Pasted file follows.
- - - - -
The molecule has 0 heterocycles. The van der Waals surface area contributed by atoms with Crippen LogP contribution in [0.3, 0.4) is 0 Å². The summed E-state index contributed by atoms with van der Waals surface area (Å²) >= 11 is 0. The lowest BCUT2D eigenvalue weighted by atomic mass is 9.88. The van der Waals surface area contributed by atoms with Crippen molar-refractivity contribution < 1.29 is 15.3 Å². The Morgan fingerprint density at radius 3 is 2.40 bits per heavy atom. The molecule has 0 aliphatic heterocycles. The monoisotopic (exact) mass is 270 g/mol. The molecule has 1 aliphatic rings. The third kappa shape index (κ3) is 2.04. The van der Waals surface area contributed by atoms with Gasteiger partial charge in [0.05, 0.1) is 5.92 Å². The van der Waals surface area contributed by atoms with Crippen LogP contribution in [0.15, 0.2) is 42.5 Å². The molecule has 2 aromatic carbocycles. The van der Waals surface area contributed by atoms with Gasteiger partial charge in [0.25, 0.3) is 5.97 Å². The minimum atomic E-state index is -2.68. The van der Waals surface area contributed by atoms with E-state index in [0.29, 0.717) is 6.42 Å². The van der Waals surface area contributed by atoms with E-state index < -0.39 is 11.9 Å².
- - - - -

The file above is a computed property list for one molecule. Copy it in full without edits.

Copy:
The molecule has 0 heterocycles. The van der Waals surface area contributed by atoms with Crippen LogP contribution in [0.3, 0.4) is 0 Å². The summed E-state index contributed by atoms with van der Waals surface area (Å²) >= 11 is 0. The lowest BCUT2D eigenvalue weighted by atomic mass is 9.88. The van der Waals surface area contributed by atoms with Crippen molar-refractivity contribution < 1.29 is 15.3 Å². The Morgan fingerprint density at radius 3 is 2.40 bits per heavy atom. The molecule has 0 aliphatic heterocycles. The monoisotopic (exact) mass is 270 g/mol. The molecule has 1 aliphatic rings. The third kappa shape index (κ3) is 2.04. The van der Waals surface area contributed by atoms with Gasteiger partial charge in [0.05, 0.1) is 5.92 Å². The van der Waals surface area contributed by atoms with Crippen LogP contribution in [0.15, 0.2) is 42.5 Å². The molecule has 2 aromatic carbocycles. The van der Waals surface area contributed by atoms with Gasteiger partial charge in [0.25, 0.3) is 5.97 Å². The minimum atomic E-state index is -2.68. The van der Waals surface area contributed by atoms with E-state index in [0.29, 0.717) is 6.42 Å². The van der Waals surface area contributed by atoms with E-state index < -0.39 is 11.9 Å².